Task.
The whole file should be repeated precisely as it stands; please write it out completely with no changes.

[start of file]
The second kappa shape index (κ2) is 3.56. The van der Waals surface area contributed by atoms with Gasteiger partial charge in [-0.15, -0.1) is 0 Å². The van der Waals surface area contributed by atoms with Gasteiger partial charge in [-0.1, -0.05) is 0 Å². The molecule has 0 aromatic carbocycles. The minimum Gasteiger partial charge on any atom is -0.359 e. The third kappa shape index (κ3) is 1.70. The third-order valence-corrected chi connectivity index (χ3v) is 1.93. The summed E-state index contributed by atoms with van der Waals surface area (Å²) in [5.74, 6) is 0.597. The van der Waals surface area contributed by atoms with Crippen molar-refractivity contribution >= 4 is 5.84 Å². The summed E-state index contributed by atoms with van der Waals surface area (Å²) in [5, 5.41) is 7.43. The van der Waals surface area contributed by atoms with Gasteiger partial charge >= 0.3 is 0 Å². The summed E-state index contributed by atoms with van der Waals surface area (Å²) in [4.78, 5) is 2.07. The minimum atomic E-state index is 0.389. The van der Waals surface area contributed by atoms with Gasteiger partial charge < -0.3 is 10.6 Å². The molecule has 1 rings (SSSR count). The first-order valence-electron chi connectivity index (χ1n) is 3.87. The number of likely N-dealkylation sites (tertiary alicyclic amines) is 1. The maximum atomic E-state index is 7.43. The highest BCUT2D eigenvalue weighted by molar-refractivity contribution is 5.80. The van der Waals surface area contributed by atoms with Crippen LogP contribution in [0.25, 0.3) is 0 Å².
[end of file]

The second kappa shape index (κ2) is 3.56. The van der Waals surface area contributed by atoms with Gasteiger partial charge in [-0.15, -0.1) is 0 Å². The van der Waals surface area contributed by atoms with Gasteiger partial charge in [-0.1, -0.05) is 0 Å². The molecule has 0 aromatic carbocycles. The minimum Gasteiger partial charge on any atom is -0.359 e. The third kappa shape index (κ3) is 1.70. The third-order valence-corrected chi connectivity index (χ3v) is 1.93. The summed E-state index contributed by atoms with van der Waals surface area (Å²) in [5.74, 6) is 0.597. The van der Waals surface area contributed by atoms with Crippen molar-refractivity contribution >= 4 is 5.84 Å². The summed E-state index contributed by atoms with van der Waals surface area (Å²) in [5, 5.41) is 7.43. The van der Waals surface area contributed by atoms with Gasteiger partial charge >= 0.3 is 0 Å². The summed E-state index contributed by atoms with van der Waals surface area (Å²) in [4.78, 5) is 2.07. The minimum atomic E-state index is 0.389. The van der Waals surface area contributed by atoms with Gasteiger partial charge < -0.3 is 10.6 Å². The molecule has 1 rings (SSSR count). The first-order valence-electron chi connectivity index (χ1n) is 3.87. The number of likely N-dealkylation sites (tertiary alicyclic amines) is 1. The maximum atomic E-state index is 7.43. The highest BCUT2D eigenvalue weighted by molar-refractivity contribution is 5.80. The van der Waals surface area contributed by atoms with Crippen LogP contribution in [0.25, 0.3) is 0 Å².